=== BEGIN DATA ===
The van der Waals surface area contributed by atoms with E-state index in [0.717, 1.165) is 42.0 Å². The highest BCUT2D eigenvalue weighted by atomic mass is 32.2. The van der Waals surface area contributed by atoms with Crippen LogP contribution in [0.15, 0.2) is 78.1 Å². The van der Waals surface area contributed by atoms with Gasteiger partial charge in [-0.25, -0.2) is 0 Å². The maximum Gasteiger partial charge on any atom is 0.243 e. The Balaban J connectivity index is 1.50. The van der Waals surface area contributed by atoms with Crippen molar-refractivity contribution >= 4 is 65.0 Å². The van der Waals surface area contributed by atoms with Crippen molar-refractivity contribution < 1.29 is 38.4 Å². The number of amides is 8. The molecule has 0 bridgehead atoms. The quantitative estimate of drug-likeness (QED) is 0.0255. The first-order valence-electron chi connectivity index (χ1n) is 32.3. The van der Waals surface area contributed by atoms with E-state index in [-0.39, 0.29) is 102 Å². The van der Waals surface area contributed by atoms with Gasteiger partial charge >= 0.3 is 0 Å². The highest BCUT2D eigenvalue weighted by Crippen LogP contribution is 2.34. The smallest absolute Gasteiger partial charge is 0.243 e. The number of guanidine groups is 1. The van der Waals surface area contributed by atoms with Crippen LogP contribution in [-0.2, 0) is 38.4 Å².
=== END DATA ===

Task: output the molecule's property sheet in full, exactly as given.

The van der Waals surface area contributed by atoms with E-state index in [0.717, 1.165) is 42.0 Å². The highest BCUT2D eigenvalue weighted by atomic mass is 32.2. The van der Waals surface area contributed by atoms with Crippen LogP contribution in [0.15, 0.2) is 78.1 Å². The van der Waals surface area contributed by atoms with Gasteiger partial charge in [-0.25, -0.2) is 0 Å². The maximum Gasteiger partial charge on any atom is 0.243 e. The Balaban J connectivity index is 1.50. The van der Waals surface area contributed by atoms with Crippen molar-refractivity contribution >= 4 is 65.0 Å². The van der Waals surface area contributed by atoms with Crippen molar-refractivity contribution < 1.29 is 38.4 Å². The number of amides is 8. The molecule has 0 bridgehead atoms. The quantitative estimate of drug-likeness (QED) is 0.0255. The first-order valence-electron chi connectivity index (χ1n) is 32.3. The van der Waals surface area contributed by atoms with E-state index in [-0.39, 0.29) is 102 Å². The van der Waals surface area contributed by atoms with Gasteiger partial charge >= 0.3 is 0 Å². The highest BCUT2D eigenvalue weighted by Crippen LogP contribution is 2.34. The smallest absolute Gasteiger partial charge is 0.243 e. The number of guanidine groups is 1. The van der Waals surface area contributed by atoms with Crippen LogP contribution in [-0.2, 0) is 38.4 Å².